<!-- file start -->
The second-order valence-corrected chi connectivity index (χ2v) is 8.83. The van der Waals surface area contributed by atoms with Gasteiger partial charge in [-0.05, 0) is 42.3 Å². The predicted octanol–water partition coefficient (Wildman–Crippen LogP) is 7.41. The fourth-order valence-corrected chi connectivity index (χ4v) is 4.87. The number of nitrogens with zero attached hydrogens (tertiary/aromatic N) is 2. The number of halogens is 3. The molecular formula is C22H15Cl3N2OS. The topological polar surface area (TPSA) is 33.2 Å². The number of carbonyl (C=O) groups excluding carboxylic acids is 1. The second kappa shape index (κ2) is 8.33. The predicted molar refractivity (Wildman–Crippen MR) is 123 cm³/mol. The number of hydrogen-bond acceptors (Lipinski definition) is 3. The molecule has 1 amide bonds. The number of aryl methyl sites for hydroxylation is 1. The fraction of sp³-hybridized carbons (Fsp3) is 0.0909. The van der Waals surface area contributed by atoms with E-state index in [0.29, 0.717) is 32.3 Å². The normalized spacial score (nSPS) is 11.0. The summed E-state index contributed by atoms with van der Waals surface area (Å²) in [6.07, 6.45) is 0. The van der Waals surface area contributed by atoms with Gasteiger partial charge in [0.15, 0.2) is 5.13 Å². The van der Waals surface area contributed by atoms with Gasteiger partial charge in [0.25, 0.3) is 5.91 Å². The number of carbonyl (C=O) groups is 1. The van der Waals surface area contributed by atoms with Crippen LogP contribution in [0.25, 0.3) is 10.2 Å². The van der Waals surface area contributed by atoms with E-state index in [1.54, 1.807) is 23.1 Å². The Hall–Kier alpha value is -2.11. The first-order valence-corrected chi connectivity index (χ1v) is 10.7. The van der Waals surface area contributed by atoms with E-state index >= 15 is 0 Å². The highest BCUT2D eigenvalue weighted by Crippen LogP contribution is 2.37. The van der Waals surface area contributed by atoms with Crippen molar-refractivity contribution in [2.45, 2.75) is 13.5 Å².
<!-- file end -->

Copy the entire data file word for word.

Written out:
The second-order valence-corrected chi connectivity index (χ2v) is 8.83. The van der Waals surface area contributed by atoms with Gasteiger partial charge in [-0.05, 0) is 42.3 Å². The predicted octanol–water partition coefficient (Wildman–Crippen LogP) is 7.41. The fourth-order valence-corrected chi connectivity index (χ4v) is 4.87. The number of nitrogens with zero attached hydrogens (tertiary/aromatic N) is 2. The number of halogens is 3. The molecular formula is C22H15Cl3N2OS. The topological polar surface area (TPSA) is 33.2 Å². The number of carbonyl (C=O) groups excluding carboxylic acids is 1. The second kappa shape index (κ2) is 8.33. The predicted molar refractivity (Wildman–Crippen MR) is 123 cm³/mol. The number of hydrogen-bond acceptors (Lipinski definition) is 3. The molecule has 1 amide bonds. The number of aryl methyl sites for hydroxylation is 1. The fraction of sp³-hybridized carbons (Fsp3) is 0.0909. The van der Waals surface area contributed by atoms with E-state index in [0.29, 0.717) is 32.3 Å². The normalized spacial score (nSPS) is 11.0. The summed E-state index contributed by atoms with van der Waals surface area (Å²) in [6.07, 6.45) is 0. The van der Waals surface area contributed by atoms with Gasteiger partial charge in [0.15, 0.2) is 5.13 Å². The van der Waals surface area contributed by atoms with Gasteiger partial charge in [0.25, 0.3) is 5.91 Å². The number of carbonyl (C=O) groups is 1. The van der Waals surface area contributed by atoms with Crippen LogP contribution in [0.25, 0.3) is 10.2 Å². The van der Waals surface area contributed by atoms with E-state index in [1.54, 1.807) is 23.1 Å². The Hall–Kier alpha value is -2.11. The first-order valence-corrected chi connectivity index (χ1v) is 10.7. The van der Waals surface area contributed by atoms with E-state index >= 15 is 0 Å². The highest BCUT2D eigenvalue weighted by Crippen LogP contribution is 2.37. The van der Waals surface area contributed by atoms with Crippen molar-refractivity contribution in [2.45, 2.75) is 13.5 Å².